2006–07 Hoffberger Family Fellow Professor Richard Crane
Professor Richard Crane earned a Ph.D. and an M.A. in history at the University of Connecticut, and B.A. in history at Eastern Connecticut State University. During his fellowship at the Museum, he was Professor of History at Greensboro College (North Carolina). For his Hoffberger Family Fellowship, Professor Crane conducted research for his book project, “Jacques Maritain, Jewish-Catholic Relations, and the Limits of a Christian Understanding of the Holocaust.”
Professor Crane’s research on the French Catholic philosopher Jacques Maritain (1882-1973) examined the life and work of an eminent intellectual and renowned opponent of antisemitism. He is also the author of A French Conscience in Prague: Louis Eugène Faucher and the Abandonment of Czechoslovakia (East European Monographs, 1996), and several articles including “Maritain’s True Humanism” in First Things, vol. 150 (February 2005) and “La Croix and the Swastika: The Ambiguities of Catholic Responses to the Fall of France” in The Catholic Historical Review, vol. 90, no.1 (January 2004). Professor Crane received a Christopher Browning Research Fellowship from the Holocaust Educational Foundation, and was selected to participate in the Jack and Anita Hess Faculty Seminar entitled “The Holocaust and Antisemitism in France” held at the Center for Advanced Holocaust Studies, United States Holocaust Memorial Museum in January 2005.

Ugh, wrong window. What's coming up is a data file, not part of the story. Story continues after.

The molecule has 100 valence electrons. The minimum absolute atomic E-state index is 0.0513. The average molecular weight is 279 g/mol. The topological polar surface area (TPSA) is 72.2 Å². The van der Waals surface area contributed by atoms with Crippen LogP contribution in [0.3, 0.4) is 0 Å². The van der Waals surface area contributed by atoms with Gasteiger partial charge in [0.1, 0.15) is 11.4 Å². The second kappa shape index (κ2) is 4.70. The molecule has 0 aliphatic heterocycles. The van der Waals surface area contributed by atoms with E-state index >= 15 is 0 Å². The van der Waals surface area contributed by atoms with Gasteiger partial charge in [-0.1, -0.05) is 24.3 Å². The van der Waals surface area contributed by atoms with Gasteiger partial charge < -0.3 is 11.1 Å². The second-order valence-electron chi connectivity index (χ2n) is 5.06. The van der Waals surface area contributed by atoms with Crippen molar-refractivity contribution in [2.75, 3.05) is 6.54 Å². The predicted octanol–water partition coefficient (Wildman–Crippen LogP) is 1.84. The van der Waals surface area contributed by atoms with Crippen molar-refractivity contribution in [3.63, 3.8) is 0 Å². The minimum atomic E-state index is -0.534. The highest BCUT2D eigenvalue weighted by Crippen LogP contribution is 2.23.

During his Fellowship at the Center, Professor Crane examined Maritain’s ambivalent philosemitism (seen for example in Maritain’s problematic designation of the emerging genocide as the “Passion of Israel”). His research presented a more nuanced assessment of one devout Catholic’s struggle with the implications of his Church’s long-conflicted relations with European Jewry, challenging historically rooted generalizations about Maritain’s attitudes toward Jews in the modern world before, during, and after the Shoah.